What Is Ovarian Torsion?
Ovarian torsion refers to an unnatural twisting of a woman’s ovary around the ligaments supporting it, cutting off blood flow to the organ and sometimes to the fallopian tube as well. This loss of blood can result in tissue death and, if left untreated, organ failure. Also called adnexal torsion, ovarian torsion can be extremely painful and is considered a medical emergency. Though relatively rare, it is associated with several more common risk factors, including ovarian cysts and tubal ligations. Ovarian torsion can be difficult to diagnose, because its symptoms mimic those of other, more frequent medical conditions.
It can occur at any age but is most common in women during their reproductive years.
What Are Ovarian Torsion Symptoms?
The symptoms of ovarian torsion include:
- Severe lower abdominal pain
Symptoms often present suddenly, without warning.
Ovarian torsion often results in necrosis, or tissue death, and the loss of an ovary, with implications for a woman’s fertility. A failed ovary must be surgically removed to avoid the risk of a follow-on infection.
What Causes Ovarian Torsion?
Ovarian twisting typically occurs when the ovary becomes unstable, and alters position within its surroundings. Several factors can impinge on ovarian stability; for example, the development of a cyst can affect the organ’s weight distribution, causing it to shift location or orientation.
Factors that increase the possibility of ovarian torsion are:
- Tubal ligations
- Hormone treatments for infertility
- Cyst development, including polycystic ovarian syndrome
- Unusually long ovarian ligaments
How Is Ovarian Torsion Diagnosed?
Ovarian torsion is a painful condition. If you’re experiencing severe abdominal discomfort, seek medical help immediately.
The identification of ovarian torsion relies on tests developed for the diagnosis of various forms of abdominal pain. These include:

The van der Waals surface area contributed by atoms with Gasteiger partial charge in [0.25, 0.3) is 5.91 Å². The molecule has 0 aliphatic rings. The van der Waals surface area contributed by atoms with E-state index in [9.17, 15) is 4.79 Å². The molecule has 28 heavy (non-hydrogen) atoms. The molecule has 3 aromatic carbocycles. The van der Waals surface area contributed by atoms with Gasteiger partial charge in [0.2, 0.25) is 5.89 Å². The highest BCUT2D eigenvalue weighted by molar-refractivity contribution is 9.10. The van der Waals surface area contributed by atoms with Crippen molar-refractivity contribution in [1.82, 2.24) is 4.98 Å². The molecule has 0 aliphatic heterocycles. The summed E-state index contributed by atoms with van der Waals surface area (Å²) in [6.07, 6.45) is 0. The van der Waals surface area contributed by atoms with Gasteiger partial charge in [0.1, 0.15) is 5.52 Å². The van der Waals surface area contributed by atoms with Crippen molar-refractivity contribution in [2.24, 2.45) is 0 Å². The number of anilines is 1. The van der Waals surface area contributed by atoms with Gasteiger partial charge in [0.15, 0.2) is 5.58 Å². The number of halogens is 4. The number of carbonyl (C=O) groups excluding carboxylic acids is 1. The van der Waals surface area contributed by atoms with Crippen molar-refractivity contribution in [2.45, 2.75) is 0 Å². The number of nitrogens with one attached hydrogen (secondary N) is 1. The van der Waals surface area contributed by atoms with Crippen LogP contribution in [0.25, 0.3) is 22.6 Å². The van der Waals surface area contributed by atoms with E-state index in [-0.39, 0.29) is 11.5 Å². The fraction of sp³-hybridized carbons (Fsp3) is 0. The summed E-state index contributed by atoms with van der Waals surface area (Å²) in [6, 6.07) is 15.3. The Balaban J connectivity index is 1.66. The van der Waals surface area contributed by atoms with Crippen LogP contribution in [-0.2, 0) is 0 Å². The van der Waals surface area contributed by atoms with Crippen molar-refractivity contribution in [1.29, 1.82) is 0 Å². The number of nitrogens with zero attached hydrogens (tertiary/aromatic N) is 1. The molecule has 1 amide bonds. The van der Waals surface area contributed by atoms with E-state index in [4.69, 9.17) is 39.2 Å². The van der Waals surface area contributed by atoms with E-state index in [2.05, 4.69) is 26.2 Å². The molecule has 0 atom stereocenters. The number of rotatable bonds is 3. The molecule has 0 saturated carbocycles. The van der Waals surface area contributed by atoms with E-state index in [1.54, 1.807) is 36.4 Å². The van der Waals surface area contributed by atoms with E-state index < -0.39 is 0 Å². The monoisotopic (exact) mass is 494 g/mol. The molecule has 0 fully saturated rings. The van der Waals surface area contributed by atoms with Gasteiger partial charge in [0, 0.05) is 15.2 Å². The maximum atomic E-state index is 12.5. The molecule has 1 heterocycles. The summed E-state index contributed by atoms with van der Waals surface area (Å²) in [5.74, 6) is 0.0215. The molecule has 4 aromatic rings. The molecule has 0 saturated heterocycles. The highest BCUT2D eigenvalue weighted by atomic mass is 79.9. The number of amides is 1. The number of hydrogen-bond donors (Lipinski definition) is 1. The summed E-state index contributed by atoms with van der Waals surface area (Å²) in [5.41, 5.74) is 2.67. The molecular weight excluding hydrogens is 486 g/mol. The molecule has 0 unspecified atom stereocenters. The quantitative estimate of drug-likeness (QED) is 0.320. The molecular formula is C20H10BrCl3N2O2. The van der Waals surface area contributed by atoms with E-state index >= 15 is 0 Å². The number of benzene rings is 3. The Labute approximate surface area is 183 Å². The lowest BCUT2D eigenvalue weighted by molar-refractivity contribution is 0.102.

- Pelvic exam: A pelvic exam can help a physician determine your pain’s point of origin.
- Urine test: Urine tests document evidence of infection and also rule out pregnancy as a cause of symptoms.
- Blood work: Blood work can provide additional indicators of infection.
- X-ray: X-rays reveal any relevant structural issues inside the abdomen.
- Ultrasound: Ultrasounds can be useful in evaluating female reproductive health. The presence of a cyst or a lack of blood flow is often apparent in an ultrasound image of the ovaries.
Your physician will use these tests to identify the source of your abdominal pain. Some of the other medical conditions that must be ruled out are constipation, ovarian abscesses, appendicitis, ectopic pregnancy, and urinary tract infections.
How Is Ovarian Torsion Treated?
Surgery has proven to be the only effective means of treating ovarian torsion. The surgical procedures employed include:
- Laparoscopy: A laparoscope is a long, slender tube with a light and tiny surgical tools attached to one end. It is introduced to the body through a small incision in the abdomen. A laparoscope can be used to relieve ovarian torsion. The procedure, which requires anesthesia but is less invasive than traditional surgery, is typically performed on an outpatient basis.
- Laparotomy: A laparotomy is similar, but requires a larger abdominal incision to allow for manual untwisting of the ovary. Laparotomies are usually inpatient, overnight procedures.
- Oophorectomy: If the ovary is no longer functional, it will be removed from the body by means of a laparoscope.
- Salpingo-Oophorectomy: This procedure is the laparoscopic removal of both the ovary and the fallopian tube, which is also at risk from ovarian torsion.
Your physician may prescribe pain-relief medications, including opioids, during recovery, depending on level of severity.
If diagnosed and treated in a timely fashion, ovarian torsion poses only a minimal threat to a women’s reproductive health. If treatment is delayed, however, the medical consequences become more serious.
Can Ovarian Torsion be Prevented?
There is no medically certain method for preventing ovarian torsion. However, using hormonal birth control may reduce the likelihood of its development, by limiting the physical impact of ovarian cysts on the reproductive system.
Learn More About Ovarian Torsion from Baptist Health
For more information about ovarian torsion diagnosis and treatment, or to schedule an appointment with our physicians, please contact the Baptist Health women’s services team.
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